Be kind to yourself. Be kind to others. Stay at home.

“Physical distancing remains one of the key strategies to curb this pandemic.”


Operation Oysterhood: Day Sixty-Two

OYSTERHOOD is reclusiveness or solitude, or an overwhelming desire to stay at home.

— @HaggardHawks

Woke up under a cat blanket. We are all searching for warmth. The time has come when we basically move into the bedroom for the winter and only venture outside to prepare food in the freezing kitchen. Sheltering in place of a completely different kind. I left the house to sweep the stoep and get the wood for the fireplace this morning. Otherwise, read in bed, made the fire, moved to the chaise lounge in front of the fire, read, worked on my laptop, made food and a huge discovery…


This house has always been a place of stories, ghosts and treasures, and I have always loved discovering them all. Today, I discovered something completely different. A kind of treasure, under current circumstances: a bottle of whiskey. Yep, there was one hiding under a pile of ‘stuff’! A gift I have completely forgotten about. The only time I buy whiskey is during the Open Book Festival at the Fugard – daily, gladly. It has become a tradition. That is where I first discovered my love for it quite a while ago and from the start I knew that it would not be, shall we say, wise for me to have a bottle in the house… How I could have forgotten about the gift shall remain a mystery. But now, it is here. Pray for me! (At home, please. No need to gather; I am quite sure that cash donations to the relevant places of worship can be made online, too – your physical presence at the potentially lethal mass gathering will not be required.)

Forgive the sarcasm, but I have lost my faith.

Medieval feline proofreader

Good literary news of the day (apart from a fireplace and a bottle of whiskey in the house): my brother said that my copy of Medieval Monster Hunter by Damien Kempf has arrived. I wanted to have the book, but knew that having it posted to SA right now would be impossible, so I had it sent to my Mom in Austria. Krystian, who is visiting her at the moment, loved it so much that he asked whether he could take it with him home and show to his partner. When we briefly met on Skype, he said he couldn’t stop laughing while turning the pages. The best kind of book review, me thinks.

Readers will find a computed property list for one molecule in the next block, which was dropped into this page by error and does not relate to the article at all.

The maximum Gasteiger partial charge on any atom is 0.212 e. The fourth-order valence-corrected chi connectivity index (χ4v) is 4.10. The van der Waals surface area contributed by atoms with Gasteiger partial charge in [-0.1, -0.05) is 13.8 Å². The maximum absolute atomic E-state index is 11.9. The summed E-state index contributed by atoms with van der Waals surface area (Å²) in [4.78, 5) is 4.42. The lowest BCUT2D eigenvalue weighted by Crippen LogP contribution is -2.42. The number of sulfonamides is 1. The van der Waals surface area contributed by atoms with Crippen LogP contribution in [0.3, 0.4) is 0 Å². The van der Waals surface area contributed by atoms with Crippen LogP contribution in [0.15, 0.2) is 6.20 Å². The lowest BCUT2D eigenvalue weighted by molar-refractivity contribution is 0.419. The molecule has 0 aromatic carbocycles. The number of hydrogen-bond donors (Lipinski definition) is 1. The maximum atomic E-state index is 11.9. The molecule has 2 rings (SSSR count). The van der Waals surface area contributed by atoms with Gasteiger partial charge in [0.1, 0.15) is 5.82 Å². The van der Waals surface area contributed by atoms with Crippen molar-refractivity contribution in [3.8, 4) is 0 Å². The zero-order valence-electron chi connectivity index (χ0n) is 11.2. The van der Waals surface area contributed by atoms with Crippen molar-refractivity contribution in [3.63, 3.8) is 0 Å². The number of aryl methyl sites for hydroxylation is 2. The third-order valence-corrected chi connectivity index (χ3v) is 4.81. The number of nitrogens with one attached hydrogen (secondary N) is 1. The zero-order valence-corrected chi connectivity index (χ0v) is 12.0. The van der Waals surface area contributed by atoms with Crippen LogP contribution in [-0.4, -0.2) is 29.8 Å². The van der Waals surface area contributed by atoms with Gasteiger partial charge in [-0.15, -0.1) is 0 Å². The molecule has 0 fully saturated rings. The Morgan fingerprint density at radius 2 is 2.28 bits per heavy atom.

Nowadays, laughter is a huge treasure, so I am very happy that this book is making my brother happy and I can’t wait to pick up my copy when I visit Austria again.

And talking about Austria, earlier this evening, I saw this when I went on Twitter:

Van der Bellen

I can only hope that during this discussion, my other President, Van der Bellen, shared a lot of his insights on the effects of Covid-19 on Austria with our President Ramaphosa. After all, as an Austrian citizen, I could have been on a repatriation flight this weekend, but I know where my home is, and in my secular way I pray that my home will listen to insights from countries that have managed the pandemic exceptionally well, so that we can all enjoy the Austrian Alps and the Kruger as soon as possible without killing each other while at it…

Polish by birth, Austrian by citizenship, South African by heart. Love, Karina

Be kind to yourself. Be kind to others. Stay at home. Stay tuned for a report on whiskey-fuelled dreams.

“Physical distancing remains one of the key strategies to curb this pandemic.”


Operation Oysterhood: Day Sixty-One

OYSTERHOOD is reclusiveness or solitude, or an overwhelming desire to stay at home.